#thetimeisnow

Your tuition fees may not be used to benefit you The MSU budget submission form has good intentions but fails to meaningfully address the misuse of student funds and financial accessibility initiatives

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Photo by Grant Holt

By Lilian Obeng

On Oct. 1, 2018 the McMaster Students Union released its annual University Budget Submission. The point of the document is to demonstrate that students pay attention to the university’s spending, and by extension, priorities. As per the university’s budget for the 2018-2019 academic year, our student contributions via our tuition fees account for approximately 47 per cent of the McMaster University’s available funds.

The stated purpose of the submission document is to provide university administration an outline on how to reallocate existing funds to support student interests.

Highlighted in the document are recommendations to increase funding for the MSU Emergency First Response Team and the Equity and Inclusion Office, hire an additional counsellor, release exam schedules earlier, provide more open educational resources, discontinue the outdated Pebblepad feature and request more environmentally sustainable practices at the university level. Also guiding the direction of the document were the budgets and purported spending of similar institutions across Ontario.

The spirit and purpose of the submission is sound, but what is frustrating is the lack of teeth contained within the document. It fails to address how the university actively spends money to the detriment of student life both on and off campus.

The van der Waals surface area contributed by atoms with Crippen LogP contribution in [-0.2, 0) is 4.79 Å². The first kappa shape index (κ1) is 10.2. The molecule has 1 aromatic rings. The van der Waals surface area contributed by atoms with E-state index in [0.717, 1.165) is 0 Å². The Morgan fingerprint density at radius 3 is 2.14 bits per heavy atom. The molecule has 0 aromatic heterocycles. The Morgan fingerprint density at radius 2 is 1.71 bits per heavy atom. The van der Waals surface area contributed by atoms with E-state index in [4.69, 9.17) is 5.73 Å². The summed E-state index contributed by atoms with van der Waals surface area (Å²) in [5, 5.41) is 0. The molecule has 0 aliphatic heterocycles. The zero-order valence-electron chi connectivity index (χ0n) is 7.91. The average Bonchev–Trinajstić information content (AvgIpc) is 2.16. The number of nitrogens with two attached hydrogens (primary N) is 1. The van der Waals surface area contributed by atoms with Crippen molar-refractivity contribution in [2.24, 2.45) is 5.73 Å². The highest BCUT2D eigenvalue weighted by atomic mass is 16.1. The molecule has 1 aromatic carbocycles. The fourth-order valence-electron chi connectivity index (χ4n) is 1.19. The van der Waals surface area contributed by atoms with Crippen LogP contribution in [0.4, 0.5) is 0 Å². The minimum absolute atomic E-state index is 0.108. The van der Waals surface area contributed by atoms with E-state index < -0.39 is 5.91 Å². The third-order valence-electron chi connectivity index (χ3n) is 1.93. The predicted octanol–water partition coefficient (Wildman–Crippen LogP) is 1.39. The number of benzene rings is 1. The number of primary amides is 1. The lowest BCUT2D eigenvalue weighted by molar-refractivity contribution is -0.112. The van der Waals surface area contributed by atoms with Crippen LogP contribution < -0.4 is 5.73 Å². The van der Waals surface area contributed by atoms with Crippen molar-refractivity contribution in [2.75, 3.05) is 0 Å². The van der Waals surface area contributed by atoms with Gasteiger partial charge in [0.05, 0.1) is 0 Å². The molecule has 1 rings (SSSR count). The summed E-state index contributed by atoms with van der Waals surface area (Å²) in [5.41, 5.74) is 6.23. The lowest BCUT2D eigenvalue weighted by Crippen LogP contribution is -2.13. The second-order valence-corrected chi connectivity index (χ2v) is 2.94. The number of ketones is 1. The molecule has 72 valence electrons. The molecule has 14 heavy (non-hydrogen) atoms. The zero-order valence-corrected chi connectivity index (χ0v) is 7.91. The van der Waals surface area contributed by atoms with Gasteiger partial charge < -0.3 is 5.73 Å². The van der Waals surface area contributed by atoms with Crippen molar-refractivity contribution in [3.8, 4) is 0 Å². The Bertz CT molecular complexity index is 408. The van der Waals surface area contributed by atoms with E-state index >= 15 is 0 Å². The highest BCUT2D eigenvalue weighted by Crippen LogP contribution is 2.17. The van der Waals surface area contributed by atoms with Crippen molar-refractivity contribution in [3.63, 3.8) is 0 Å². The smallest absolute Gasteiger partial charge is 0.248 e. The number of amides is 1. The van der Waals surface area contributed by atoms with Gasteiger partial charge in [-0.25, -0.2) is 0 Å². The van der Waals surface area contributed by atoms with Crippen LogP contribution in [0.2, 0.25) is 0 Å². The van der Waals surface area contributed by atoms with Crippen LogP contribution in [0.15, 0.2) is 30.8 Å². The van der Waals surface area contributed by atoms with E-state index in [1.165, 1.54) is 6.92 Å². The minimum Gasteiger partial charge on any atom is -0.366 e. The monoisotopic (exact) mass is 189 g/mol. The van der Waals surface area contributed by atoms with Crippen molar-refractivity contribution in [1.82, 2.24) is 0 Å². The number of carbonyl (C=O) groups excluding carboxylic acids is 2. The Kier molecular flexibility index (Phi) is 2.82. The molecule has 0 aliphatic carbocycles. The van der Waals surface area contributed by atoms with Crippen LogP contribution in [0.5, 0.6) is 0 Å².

The best and most visible example of this is the exclusion of Security Services’ hiring of Hamilton’s ACTION squad to patrol student areas. McMaster spends student-provided funds to increase the policing of students. This not only presents a threat to marginalized students given the ACTION squad’s history of racial profiling, it means that students are being used as a quick cash grab by the city for minor, undisruptive bylaw offences.

Combined with the massive, ineffective and at times violent enforcement projects that take place during special occasions like Homecoming and St. Patrick’s Day, a considerable amount of money is not being disclosed to students by the university, and thus is excluded from the MSU’s advocacy efforts.

The submission is also decidedly limited in its recommendations to the university regarding financial accessibility. As with the MSU’s educational campaign, financial accessibility is only addressed through OERs and lowered textbook costs.

By all means, learning materials are increasingly expensive and certainly a place to look when attempting to reduce costs, but efforts should not stop there. To exclude topics such as tuition, and more concretely, scholarships and bursaries, is to fail to meaningfully address the sources of the financial burden placed on students.

Another area of concern are the institutions the submission document cites as inspiration like the University of Toronto. It must be stated that the university is a business, and some universities take that identity to the extreme detriment of students. Schools like University of Toronto are intent on privatization and intend to make that happen soon.

McMaster is a publicly funded school and will be for the foreseeable future; we as students should be wary of the unintended outcomes of ignoring the broader political context we inhabit, and inadvertently advocating for changes that harm future students.

The practice of developing documentation such as the university budget submission should continue. It provides professional development opportunities to students working within the MSU, allows students to participate in the creation of policy and demonstrates our organizing capacity and legitimacy to university stakeholders. We should take special care, however, to ensure that students are being properly communicated with, and that our advocacy is meaningful and concrete.

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